Before the cold winter months, it’s wise to take extra precautions to prevent worker injuries and illnesses resulting from ice, snow and cold temperature conditions.
According to the CDC, winter weather kills more than twice as many Americans than summer heat. Consider these winter weather-related injury statistics:
- Over 116,000 people in the U.S. are injured and more than 1,300 are killed on snowy, slushy or icy roads every winter.
- 24 percent of weather-related vehicle crashes happen on snowy, slushy or icy roads annually.
- 1 million Americans are injured due to slip and fall injuries annually, and the risk increases dramatically during winter months.
- Slips and falls, while not the main cause of fatal workplace injuries, represent the primary cause of lost days from work.
- Approximately 1,301 Americans die from hypothermia annually.
Even though employers cannot control winter weather conditions, they can take specific actions to keep their workers safe when working in these conditions. Consider the following OSHA-recommended practices for your injury prevention program:
Driving in Winter Weather
- Provide training so workers recognize the hazards of driving in winter weather (e.g., on snow and ice-covered roads).
- Set and enforce policies for safe, defensive driving.
- Implement an effective maintenance program for all vehicles and mechanized equipment that workers are required to operate, which should include brakes, cooling system, electrical system, engine, exhaust system, oil, tires, and visibility systems (i.e., exterior lights, defrosters, and wipers).
- Equip vehicles with an adequate emergency kit (www.ready.gov/car) and additional warm clothing such as hats, gloves/mittens, etc.
- If stranded in a vehicle, stay in the vehicle, turn on its four-way hazard lights, and call for emergency assistance. Increasingly, persons are fatality injured when struck by passing vehicles while standing or working in road right of ways. In winter weather, motorists are even more likely to lose control of their vehicles due to snow and/or ice-covered roads.
Clearing Snow from Roofs and Working at Heights
- Evaluate snow removal tasks for hazards and plan how to do the work safely. A surface that is weighed down with snow must be inspected by a competent person to determine if its structurally safe to access. Snow covered roof tops can hide hazards such as skylights that workers can fall through. Electrical hazards may also exist from overhead power lines.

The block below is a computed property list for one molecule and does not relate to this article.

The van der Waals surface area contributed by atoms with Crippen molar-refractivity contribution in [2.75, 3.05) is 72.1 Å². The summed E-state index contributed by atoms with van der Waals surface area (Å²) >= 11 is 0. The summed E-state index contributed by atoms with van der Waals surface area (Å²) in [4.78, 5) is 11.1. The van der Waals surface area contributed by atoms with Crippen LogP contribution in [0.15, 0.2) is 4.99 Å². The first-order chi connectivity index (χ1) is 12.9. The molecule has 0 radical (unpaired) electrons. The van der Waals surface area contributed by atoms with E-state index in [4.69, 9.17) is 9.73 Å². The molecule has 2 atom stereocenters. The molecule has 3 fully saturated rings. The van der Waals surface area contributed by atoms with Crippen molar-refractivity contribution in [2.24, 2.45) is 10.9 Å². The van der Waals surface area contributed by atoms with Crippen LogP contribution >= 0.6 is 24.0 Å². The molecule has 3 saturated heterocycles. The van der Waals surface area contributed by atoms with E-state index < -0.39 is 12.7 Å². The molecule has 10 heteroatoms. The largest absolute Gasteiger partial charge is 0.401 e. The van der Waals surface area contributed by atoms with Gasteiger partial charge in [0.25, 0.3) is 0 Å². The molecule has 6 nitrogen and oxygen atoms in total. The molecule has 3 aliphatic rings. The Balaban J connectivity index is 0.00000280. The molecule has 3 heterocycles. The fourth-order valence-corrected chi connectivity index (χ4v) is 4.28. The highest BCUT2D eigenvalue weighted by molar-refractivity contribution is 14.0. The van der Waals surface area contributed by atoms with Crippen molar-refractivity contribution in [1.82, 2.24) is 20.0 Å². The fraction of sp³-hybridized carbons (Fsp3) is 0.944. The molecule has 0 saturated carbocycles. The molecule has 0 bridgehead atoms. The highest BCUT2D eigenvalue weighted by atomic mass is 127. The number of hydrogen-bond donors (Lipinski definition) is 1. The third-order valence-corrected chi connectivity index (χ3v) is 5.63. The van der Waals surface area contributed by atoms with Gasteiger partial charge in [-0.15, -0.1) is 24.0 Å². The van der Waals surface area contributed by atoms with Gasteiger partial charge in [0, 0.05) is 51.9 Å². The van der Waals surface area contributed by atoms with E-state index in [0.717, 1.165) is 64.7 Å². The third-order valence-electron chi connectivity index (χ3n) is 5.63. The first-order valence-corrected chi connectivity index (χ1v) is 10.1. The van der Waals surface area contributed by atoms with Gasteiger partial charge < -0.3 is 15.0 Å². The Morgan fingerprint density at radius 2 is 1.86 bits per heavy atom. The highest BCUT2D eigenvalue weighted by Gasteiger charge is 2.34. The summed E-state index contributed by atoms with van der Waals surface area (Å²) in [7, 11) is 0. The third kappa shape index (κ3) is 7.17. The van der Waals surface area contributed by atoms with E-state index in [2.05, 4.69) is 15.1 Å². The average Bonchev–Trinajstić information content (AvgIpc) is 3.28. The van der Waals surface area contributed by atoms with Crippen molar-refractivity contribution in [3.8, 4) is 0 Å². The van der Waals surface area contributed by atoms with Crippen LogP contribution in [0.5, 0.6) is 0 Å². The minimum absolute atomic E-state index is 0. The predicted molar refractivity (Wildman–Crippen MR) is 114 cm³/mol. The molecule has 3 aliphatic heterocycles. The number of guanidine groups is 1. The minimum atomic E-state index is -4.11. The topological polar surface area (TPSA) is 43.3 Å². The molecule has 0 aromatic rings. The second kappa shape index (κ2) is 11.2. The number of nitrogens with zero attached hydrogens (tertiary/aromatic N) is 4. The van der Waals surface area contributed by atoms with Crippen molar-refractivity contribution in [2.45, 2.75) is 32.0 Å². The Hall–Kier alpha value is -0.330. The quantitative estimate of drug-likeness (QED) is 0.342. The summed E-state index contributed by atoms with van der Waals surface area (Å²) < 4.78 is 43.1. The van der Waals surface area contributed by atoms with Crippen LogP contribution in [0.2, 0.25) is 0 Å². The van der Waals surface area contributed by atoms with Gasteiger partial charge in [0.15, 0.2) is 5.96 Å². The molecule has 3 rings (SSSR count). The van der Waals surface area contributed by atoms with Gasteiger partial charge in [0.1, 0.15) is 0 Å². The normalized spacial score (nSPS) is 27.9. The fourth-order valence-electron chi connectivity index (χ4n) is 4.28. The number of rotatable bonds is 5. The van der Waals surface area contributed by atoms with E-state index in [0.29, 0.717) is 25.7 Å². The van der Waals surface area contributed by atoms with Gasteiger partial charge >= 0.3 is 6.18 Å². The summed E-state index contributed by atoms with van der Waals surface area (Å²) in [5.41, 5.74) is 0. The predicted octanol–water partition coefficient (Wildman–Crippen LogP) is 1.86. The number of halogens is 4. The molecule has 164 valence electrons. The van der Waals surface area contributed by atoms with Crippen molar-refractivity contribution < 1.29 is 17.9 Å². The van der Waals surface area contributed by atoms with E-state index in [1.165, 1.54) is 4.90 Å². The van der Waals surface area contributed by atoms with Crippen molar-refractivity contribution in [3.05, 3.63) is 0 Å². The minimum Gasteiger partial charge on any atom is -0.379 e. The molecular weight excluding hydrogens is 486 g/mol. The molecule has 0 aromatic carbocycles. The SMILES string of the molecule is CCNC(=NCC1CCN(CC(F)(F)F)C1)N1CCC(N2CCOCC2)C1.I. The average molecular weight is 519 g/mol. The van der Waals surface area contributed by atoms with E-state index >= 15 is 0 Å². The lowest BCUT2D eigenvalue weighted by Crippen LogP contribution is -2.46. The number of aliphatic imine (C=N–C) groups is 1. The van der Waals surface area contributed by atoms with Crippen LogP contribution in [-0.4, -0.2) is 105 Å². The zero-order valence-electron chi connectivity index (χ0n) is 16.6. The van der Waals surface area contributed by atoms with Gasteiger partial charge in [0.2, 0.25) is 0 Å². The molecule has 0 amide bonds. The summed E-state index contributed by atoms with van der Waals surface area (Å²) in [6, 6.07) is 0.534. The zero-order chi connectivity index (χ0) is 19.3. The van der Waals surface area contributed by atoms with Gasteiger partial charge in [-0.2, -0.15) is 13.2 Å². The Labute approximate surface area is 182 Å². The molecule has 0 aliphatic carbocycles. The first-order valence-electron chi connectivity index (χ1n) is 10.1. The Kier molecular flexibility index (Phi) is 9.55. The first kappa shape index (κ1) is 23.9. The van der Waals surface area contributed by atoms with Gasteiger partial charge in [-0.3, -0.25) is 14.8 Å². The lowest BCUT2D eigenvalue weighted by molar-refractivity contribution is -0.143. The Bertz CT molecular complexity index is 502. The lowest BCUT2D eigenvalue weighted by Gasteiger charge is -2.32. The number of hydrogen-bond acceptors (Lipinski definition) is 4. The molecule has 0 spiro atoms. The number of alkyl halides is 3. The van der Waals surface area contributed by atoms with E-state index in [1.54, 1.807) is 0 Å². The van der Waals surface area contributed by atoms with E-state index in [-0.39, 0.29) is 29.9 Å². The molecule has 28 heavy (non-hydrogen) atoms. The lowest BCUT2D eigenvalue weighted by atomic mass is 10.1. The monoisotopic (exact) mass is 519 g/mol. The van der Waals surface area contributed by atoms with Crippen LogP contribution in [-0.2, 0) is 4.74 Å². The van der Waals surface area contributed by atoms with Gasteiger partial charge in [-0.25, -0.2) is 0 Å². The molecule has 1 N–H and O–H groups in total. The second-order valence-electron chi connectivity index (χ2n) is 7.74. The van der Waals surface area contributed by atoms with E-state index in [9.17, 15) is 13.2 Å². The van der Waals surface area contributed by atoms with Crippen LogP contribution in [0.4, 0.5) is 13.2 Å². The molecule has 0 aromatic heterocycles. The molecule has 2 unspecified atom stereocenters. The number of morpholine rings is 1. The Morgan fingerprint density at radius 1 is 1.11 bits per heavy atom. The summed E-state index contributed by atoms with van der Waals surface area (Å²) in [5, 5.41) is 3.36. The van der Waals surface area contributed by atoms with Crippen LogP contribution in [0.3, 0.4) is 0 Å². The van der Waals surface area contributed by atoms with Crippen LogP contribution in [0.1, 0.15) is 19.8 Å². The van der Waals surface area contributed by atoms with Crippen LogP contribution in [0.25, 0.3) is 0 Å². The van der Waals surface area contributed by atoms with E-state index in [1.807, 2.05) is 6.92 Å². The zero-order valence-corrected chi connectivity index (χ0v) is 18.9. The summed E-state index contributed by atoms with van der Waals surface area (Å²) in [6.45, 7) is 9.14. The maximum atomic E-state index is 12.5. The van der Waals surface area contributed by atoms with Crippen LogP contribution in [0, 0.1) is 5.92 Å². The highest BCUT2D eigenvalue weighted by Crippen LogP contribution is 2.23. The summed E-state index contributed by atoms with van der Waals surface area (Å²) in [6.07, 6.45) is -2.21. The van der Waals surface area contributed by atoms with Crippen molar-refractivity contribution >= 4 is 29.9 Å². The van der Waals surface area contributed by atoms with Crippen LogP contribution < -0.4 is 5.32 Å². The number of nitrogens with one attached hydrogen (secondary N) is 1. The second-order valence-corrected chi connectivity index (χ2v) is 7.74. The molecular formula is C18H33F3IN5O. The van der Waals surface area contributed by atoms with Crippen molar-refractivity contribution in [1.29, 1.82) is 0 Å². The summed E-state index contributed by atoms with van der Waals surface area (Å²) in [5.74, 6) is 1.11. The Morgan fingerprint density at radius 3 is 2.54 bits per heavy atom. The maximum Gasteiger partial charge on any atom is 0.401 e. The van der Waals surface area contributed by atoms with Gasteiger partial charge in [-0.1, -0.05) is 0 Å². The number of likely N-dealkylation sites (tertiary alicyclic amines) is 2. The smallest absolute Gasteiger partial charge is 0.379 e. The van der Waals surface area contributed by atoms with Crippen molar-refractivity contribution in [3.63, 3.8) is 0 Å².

- Employers should determine the right type of equipment (e.g., ladders, aerial lifts, etc.) and personal protective equipment (e.g., personal fall arrest systems, non-slip safety boots, etc.) for each job and that workers are trained to properly use them.
Walking on Snow and Ice
- To prevent slips, trips, and falls, employers should clear walking surfaces of snow and ice, and spread deicer, as quickly as possible after a winter storm.
- Train workers to take short steps and walk at a slower pace so they can react quickly to a change in traction, when walking on an icy or snow-covered walkway.
- Require use of proper footwear when walking on snow or ice is unavoidable. A pair of insulated and water-resistant boots with good rubber treads is a must for walking during or after a winter storm. Additionally, traction cleats, designed to fit over footwear, are available in different styles to ensure workers stay sure-footed.
For additional winter weather safety practices, prevention and treatment of frostbite and hypothermia, and more, see OSHA’s Winter Weather resource page.
Should you require assistance with incorporating winter weather safety into your injury prevention program, please contact Gary L. Smith, CRM, CSRM, MLIR, Director of Risk Control at (517) 338-3367 or firstname.lastname@example.org.
OSHA Winter Weather – Plan. Equip. Train. at www.osha.gov/dts/weather/winter_weather/additional.html
CDC Winter Weather at www.cdc.gov/disasters/winter/index.html.
DHS Car Safety at www.ready.gov/car.